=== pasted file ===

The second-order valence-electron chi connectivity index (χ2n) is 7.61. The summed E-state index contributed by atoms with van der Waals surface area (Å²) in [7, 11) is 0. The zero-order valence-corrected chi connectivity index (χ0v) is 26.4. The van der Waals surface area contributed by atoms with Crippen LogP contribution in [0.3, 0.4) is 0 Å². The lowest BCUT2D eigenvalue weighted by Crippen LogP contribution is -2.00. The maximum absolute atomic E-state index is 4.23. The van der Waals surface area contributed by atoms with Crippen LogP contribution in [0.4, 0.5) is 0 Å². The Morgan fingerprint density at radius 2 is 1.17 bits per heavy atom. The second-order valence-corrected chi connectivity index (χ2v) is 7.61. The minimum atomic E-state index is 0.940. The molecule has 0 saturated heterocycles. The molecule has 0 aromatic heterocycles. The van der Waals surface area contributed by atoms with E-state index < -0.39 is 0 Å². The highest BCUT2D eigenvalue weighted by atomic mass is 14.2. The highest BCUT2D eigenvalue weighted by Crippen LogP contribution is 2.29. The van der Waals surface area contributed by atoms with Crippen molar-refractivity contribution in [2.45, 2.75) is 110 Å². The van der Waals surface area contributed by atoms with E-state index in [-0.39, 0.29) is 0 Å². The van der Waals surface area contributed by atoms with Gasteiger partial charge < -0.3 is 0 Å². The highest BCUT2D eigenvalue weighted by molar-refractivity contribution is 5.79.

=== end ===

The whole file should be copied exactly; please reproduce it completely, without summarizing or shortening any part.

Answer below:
The second-order valence-electron chi connectivity index (χ2n) is 7.61. The summed E-state index contributed by atoms with van der Waals surface area (Å²) in [7, 11) is 0. The zero-order valence-corrected chi connectivity index (χ0v) is 26.4. The van der Waals surface area contributed by atoms with Crippen LogP contribution in [0.3, 0.4) is 0 Å². The lowest BCUT2D eigenvalue weighted by Crippen LogP contribution is -2.00. The maximum absolute atomic E-state index is 4.23. The van der Waals surface area contributed by atoms with Crippen LogP contribution in [0.4, 0.5) is 0 Å². The Morgan fingerprint density at radius 2 is 1.17 bits per heavy atom. The second-order valence-corrected chi connectivity index (χ2v) is 7.61. The minimum atomic E-state index is 0.940. The molecule has 0 saturated heterocycles. The molecule has 0 aromatic heterocycles. The van der Waals surface area contributed by atoms with E-state index < -0.39 is 0 Å². The highest BCUT2D eigenvalue weighted by atomic mass is 14.2. The highest BCUT2D eigenvalue weighted by Crippen LogP contribution is 2.29. The van der Waals surface area contributed by atoms with Crippen molar-refractivity contribution in [2.45, 2.75) is 110 Å². The van der Waals surface area contributed by atoms with E-state index in [-0.39, 0.29) is 0 Å². The van der Waals surface area contributed by atoms with Gasteiger partial charge < -0.3 is 0 Å². The highest BCUT2D eigenvalue weighted by molar-refractivity contribution is 5.79.